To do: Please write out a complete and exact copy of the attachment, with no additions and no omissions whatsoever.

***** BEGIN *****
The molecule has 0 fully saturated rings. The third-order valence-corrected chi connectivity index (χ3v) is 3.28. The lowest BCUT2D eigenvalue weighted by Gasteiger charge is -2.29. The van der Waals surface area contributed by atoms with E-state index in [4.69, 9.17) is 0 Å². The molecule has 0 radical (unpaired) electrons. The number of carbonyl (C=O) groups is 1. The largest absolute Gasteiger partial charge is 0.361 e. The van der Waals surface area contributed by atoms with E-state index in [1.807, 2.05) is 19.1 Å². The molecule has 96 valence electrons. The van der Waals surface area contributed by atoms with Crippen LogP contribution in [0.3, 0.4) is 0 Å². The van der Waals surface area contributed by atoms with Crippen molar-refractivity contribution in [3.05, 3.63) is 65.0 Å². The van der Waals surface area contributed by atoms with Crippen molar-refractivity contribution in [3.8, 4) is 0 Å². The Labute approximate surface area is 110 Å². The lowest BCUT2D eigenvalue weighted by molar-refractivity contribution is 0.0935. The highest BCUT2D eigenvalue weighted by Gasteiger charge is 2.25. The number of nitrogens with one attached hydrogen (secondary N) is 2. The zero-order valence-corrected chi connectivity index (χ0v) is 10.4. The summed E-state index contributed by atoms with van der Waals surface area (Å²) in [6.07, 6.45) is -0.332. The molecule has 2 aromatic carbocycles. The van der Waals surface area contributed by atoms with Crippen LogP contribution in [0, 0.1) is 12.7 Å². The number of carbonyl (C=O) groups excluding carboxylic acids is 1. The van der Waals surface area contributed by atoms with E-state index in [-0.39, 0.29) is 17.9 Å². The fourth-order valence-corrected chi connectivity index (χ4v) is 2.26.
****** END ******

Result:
The molecule has 0 fully saturated rings. The third-order valence-corrected chi connectivity index (χ3v) is 3.28. The lowest BCUT2D eigenvalue weighted by Gasteiger charge is -2.29. The van der Waals surface area contributed by atoms with E-state index in [4.69, 9.17) is 0 Å². The molecule has 0 radical (unpaired) electrons. The number of carbonyl (C=O) groups is 1. The largest absolute Gasteiger partial charge is 0.361 e. The van der Waals surface area contributed by atoms with E-state index in [1.807, 2.05) is 19.1 Å². The molecule has 96 valence electrons. The van der Waals surface area contributed by atoms with Crippen LogP contribution in [0.3, 0.4) is 0 Å². The van der Waals surface area contributed by atoms with Crippen molar-refractivity contribution in [3.05, 3.63) is 65.0 Å². The van der Waals surface area contributed by atoms with Crippen molar-refractivity contribution in [3.8, 4) is 0 Å². The Labute approximate surface area is 110 Å². The lowest BCUT2D eigenvalue weighted by molar-refractivity contribution is 0.0935. The highest BCUT2D eigenvalue weighted by Gasteiger charge is 2.25. The number of nitrogens with one attached hydrogen (secondary N) is 2. The zero-order valence-corrected chi connectivity index (χ0v) is 10.4. The summed E-state index contributed by atoms with van der Waals surface area (Å²) in [6.07, 6.45) is -0.332. The molecule has 2 aromatic carbocycles. The van der Waals surface area contributed by atoms with Crippen LogP contribution in [0, 0.1) is 12.7 Å². The number of carbonyl (C=O) groups excluding carboxylic acids is 1. The van der Waals surface area contributed by atoms with E-state index in [-0.39, 0.29) is 17.9 Å². The fourth-order valence-corrected chi connectivity index (χ4v) is 2.26.